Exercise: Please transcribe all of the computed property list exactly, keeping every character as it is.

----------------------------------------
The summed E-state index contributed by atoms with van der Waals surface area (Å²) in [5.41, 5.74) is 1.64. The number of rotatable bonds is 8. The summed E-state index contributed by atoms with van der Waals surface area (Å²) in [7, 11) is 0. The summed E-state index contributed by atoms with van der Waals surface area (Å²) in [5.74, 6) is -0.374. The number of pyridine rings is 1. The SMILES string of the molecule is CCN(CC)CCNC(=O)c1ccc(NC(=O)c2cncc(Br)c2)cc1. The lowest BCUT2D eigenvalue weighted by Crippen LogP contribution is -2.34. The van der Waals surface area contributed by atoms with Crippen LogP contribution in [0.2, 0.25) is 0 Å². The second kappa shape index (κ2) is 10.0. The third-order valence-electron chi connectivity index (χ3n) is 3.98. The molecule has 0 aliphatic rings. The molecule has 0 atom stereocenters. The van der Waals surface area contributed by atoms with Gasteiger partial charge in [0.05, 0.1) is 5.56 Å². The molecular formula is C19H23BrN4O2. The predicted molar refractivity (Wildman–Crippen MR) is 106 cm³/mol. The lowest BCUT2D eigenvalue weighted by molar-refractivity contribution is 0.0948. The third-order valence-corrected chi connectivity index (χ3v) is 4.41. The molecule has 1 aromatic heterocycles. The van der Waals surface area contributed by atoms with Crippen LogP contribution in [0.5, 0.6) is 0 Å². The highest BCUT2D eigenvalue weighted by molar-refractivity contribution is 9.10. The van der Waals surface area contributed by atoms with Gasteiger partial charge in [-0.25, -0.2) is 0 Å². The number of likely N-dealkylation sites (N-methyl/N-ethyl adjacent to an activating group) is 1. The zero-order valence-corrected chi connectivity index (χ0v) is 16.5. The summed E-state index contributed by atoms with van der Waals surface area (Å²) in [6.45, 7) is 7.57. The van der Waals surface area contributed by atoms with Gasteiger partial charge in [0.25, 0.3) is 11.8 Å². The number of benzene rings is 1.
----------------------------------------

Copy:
The summed E-state index contributed by atoms with van der Waals surface area (Å²) in [5.41, 5.74) is 1.64. The number of rotatable bonds is 8. The summed E-state index contributed by atoms with van der Waals surface area (Å²) in [7, 11) is 0. The summed E-state index contributed by atoms with van der Waals surface area (Å²) in [5.74, 6) is -0.374. The number of pyridine rings is 1. The SMILES string of the molecule is CCN(CC)CCNC(=O)c1ccc(NC(=O)c2cncc(Br)c2)cc1. The lowest BCUT2D eigenvalue weighted by Crippen LogP contribution is -2.34. The van der Waals surface area contributed by atoms with Crippen LogP contribution in [0.2, 0.25) is 0 Å². The second kappa shape index (κ2) is 10.0. The third-order valence-electron chi connectivity index (χ3n) is 3.98. The molecule has 0 aliphatic rings. The molecule has 0 atom stereocenters. The van der Waals surface area contributed by atoms with Gasteiger partial charge in [0.05, 0.1) is 5.56 Å². The molecular formula is C19H23BrN4O2. The predicted molar refractivity (Wildman–Crippen MR) is 106 cm³/mol. The lowest BCUT2D eigenvalue weighted by molar-refractivity contribution is 0.0948. The third-order valence-corrected chi connectivity index (χ3v) is 4.41. The molecule has 1 aromatic heterocycles. The van der Waals surface area contributed by atoms with Crippen LogP contribution in [0.5, 0.6) is 0 Å². The highest BCUT2D eigenvalue weighted by molar-refractivity contribution is 9.10. The van der Waals surface area contributed by atoms with Gasteiger partial charge in [-0.25, -0.2) is 0 Å². The number of likely N-dealkylation sites (N-methyl/N-ethyl adjacent to an activating group) is 1. The zero-order valence-corrected chi connectivity index (χ0v) is 16.5. The summed E-state index contributed by atoms with van der Waals surface area (Å²) in [6.45, 7) is 7.57. The van der Waals surface area contributed by atoms with Gasteiger partial charge in [0.25, 0.3) is 11.8 Å². The number of benzene rings is 1.